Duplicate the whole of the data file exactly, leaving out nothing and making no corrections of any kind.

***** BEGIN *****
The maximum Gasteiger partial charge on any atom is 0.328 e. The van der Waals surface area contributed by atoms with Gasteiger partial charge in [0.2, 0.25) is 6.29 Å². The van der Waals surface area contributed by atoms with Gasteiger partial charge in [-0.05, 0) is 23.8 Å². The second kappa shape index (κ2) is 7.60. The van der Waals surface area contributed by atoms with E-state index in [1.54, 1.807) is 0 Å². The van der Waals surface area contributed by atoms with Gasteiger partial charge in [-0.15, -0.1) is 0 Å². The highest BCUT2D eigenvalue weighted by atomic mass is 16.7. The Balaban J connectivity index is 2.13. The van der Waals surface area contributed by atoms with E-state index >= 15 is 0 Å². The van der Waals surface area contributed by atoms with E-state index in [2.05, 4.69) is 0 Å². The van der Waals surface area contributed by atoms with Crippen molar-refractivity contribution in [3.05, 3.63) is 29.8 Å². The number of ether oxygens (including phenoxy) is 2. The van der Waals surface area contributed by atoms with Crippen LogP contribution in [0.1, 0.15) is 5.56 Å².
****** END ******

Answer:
The maximum Gasteiger partial charge on any atom is 0.328 e. The van der Waals surface area contributed by atoms with Gasteiger partial charge in [0.2, 0.25) is 6.29 Å². The van der Waals surface area contributed by atoms with Gasteiger partial charge in [-0.05, 0) is 23.8 Å². The second kappa shape index (κ2) is 7.60. The van der Waals surface area contributed by atoms with E-state index in [1.54, 1.807) is 0 Å². The van der Waals surface area contributed by atoms with Gasteiger partial charge in [-0.15, -0.1) is 0 Å². The highest BCUT2D eigenvalue weighted by atomic mass is 16.7. The Balaban J connectivity index is 2.13. The van der Waals surface area contributed by atoms with E-state index >= 15 is 0 Å². The van der Waals surface area contributed by atoms with E-state index in [2.05, 4.69) is 0 Å². The van der Waals surface area contributed by atoms with Crippen molar-refractivity contribution in [3.05, 3.63) is 29.8 Å². The number of ether oxygens (including phenoxy) is 2. The van der Waals surface area contributed by atoms with Crippen LogP contribution in [0.1, 0.15) is 5.56 Å².